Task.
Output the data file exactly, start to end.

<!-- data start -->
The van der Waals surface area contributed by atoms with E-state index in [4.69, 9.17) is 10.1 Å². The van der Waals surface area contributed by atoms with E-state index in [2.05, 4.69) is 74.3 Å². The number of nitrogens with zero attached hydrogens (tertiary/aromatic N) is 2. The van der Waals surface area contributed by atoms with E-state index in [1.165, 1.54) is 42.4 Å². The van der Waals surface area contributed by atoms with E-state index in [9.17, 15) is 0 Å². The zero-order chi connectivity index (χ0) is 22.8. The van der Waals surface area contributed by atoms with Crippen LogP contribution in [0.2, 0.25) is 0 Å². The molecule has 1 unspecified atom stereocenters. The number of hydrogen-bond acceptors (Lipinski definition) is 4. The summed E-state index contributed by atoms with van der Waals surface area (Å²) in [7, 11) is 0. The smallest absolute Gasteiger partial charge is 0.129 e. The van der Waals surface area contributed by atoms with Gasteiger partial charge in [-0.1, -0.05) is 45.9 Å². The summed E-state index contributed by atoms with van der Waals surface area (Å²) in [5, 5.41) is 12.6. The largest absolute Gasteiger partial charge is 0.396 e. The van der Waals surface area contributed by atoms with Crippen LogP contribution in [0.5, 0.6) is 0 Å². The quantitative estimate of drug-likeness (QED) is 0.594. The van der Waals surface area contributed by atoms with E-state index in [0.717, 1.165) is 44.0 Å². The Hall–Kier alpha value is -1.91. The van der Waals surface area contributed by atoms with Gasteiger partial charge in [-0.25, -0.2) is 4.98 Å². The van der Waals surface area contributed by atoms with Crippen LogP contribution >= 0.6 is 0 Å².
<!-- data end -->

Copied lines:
The van der Waals surface area contributed by atoms with E-state index in [4.69, 9.17) is 10.1 Å². The van der Waals surface area contributed by atoms with E-state index in [2.05, 4.69) is 74.3 Å². The number of nitrogens with zero attached hydrogens (tertiary/aromatic N) is 2. The van der Waals surface area contributed by atoms with E-state index in [1.165, 1.54) is 42.4 Å². The van der Waals surface area contributed by atoms with E-state index in [9.17, 15) is 0 Å². The zero-order chi connectivity index (χ0) is 22.8. The van der Waals surface area contributed by atoms with Crippen LogP contribution in [0.2, 0.25) is 0 Å². The molecule has 1 unspecified atom stereocenters. The number of hydrogen-bond acceptors (Lipinski definition) is 4. The summed E-state index contributed by atoms with van der Waals surface area (Å²) in [7, 11) is 0. The smallest absolute Gasteiger partial charge is 0.129 e. The van der Waals surface area contributed by atoms with Gasteiger partial charge in [-0.1, -0.05) is 45.9 Å². The summed E-state index contributed by atoms with van der Waals surface area (Å²) in [5, 5.41) is 12.6. The largest absolute Gasteiger partial charge is 0.396 e. The van der Waals surface area contributed by atoms with Crippen LogP contribution in [0.5, 0.6) is 0 Å². The quantitative estimate of drug-likeness (QED) is 0.594. The van der Waals surface area contributed by atoms with E-state index in [0.717, 1.165) is 44.0 Å². The Hall–Kier alpha value is -1.91. The van der Waals surface area contributed by atoms with Gasteiger partial charge in [-0.25, -0.2) is 4.98 Å². The van der Waals surface area contributed by atoms with Crippen LogP contribution >= 0.6 is 0 Å².